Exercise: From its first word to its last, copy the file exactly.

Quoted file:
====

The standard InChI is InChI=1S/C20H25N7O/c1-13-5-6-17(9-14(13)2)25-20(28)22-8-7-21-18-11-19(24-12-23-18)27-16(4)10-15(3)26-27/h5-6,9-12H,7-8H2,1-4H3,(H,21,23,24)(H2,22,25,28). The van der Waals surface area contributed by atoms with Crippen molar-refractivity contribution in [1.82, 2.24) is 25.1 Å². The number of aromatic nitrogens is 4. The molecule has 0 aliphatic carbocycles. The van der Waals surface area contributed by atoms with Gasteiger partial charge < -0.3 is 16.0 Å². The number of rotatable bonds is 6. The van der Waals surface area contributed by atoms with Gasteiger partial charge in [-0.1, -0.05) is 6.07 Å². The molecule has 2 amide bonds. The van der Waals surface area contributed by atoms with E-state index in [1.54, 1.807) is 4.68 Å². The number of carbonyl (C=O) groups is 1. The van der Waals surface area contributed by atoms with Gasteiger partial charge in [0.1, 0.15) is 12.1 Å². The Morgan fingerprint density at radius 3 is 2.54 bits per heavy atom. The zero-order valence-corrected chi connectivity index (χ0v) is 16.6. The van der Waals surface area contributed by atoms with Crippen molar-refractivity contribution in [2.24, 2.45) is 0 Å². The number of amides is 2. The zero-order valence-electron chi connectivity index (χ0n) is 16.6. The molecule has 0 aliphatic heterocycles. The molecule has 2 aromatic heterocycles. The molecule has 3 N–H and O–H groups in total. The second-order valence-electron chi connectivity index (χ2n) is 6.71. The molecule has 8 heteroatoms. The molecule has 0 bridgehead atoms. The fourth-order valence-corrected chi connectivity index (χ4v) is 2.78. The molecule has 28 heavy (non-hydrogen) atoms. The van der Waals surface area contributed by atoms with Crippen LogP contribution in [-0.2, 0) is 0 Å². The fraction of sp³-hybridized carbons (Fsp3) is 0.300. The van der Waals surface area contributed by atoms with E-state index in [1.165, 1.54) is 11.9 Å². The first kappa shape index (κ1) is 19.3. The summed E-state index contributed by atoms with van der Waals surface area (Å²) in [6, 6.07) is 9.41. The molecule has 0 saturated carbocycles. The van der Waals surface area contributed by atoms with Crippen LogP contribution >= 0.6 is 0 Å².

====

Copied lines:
The standard InChI is InChI=1S/C20H25N7O/c1-13-5-6-17(9-14(13)2)25-20(28)22-8-7-21-18-11-19(24-12-23-18)27-16(4)10-15(3)26-27/h5-6,9-12H,7-8H2,1-4H3,(H,21,23,24)(H2,22,25,28). The van der Waals surface area contributed by atoms with Crippen molar-refractivity contribution in [1.82, 2.24) is 25.1 Å². The number of aromatic nitrogens is 4. The molecule has 0 aliphatic carbocycles. The van der Waals surface area contributed by atoms with Gasteiger partial charge < -0.3 is 16.0 Å². The number of rotatable bonds is 6. The van der Waals surface area contributed by atoms with Gasteiger partial charge in [-0.1, -0.05) is 6.07 Å². The molecule has 2 amide bonds. The van der Waals surface area contributed by atoms with E-state index in [1.54, 1.807) is 4.68 Å². The number of carbonyl (C=O) groups is 1. The van der Waals surface area contributed by atoms with Gasteiger partial charge in [0.1, 0.15) is 12.1 Å². The Morgan fingerprint density at radius 3 is 2.54 bits per heavy atom. The zero-order valence-corrected chi connectivity index (χ0v) is 16.6. The van der Waals surface area contributed by atoms with Crippen molar-refractivity contribution in [2.24, 2.45) is 0 Å². The number of amides is 2. The zero-order valence-electron chi connectivity index (χ0n) is 16.6. The molecule has 0 aliphatic heterocycles. The molecule has 2 aromatic heterocycles. The molecule has 3 N–H and O–H groups in total. The second-order valence-electron chi connectivity index (χ2n) is 6.71. The molecule has 8 heteroatoms. The molecule has 0 bridgehead atoms. The fourth-order valence-corrected chi connectivity index (χ4v) is 2.78. The molecule has 28 heavy (non-hydrogen) atoms. The van der Waals surface area contributed by atoms with Crippen LogP contribution in [-0.2, 0) is 0 Å². The fraction of sp³-hybridized carbons (Fsp3) is 0.300. The van der Waals surface area contributed by atoms with E-state index in [1.165, 1.54) is 11.9 Å². The first kappa shape index (κ1) is 19.3. The summed E-state index contributed by atoms with van der Waals surface area (Å²) in [6, 6.07) is 9.41. The molecule has 0 saturated carbocycles. The van der Waals surface area contributed by atoms with Crippen LogP contribution >= 0.6 is 0 Å².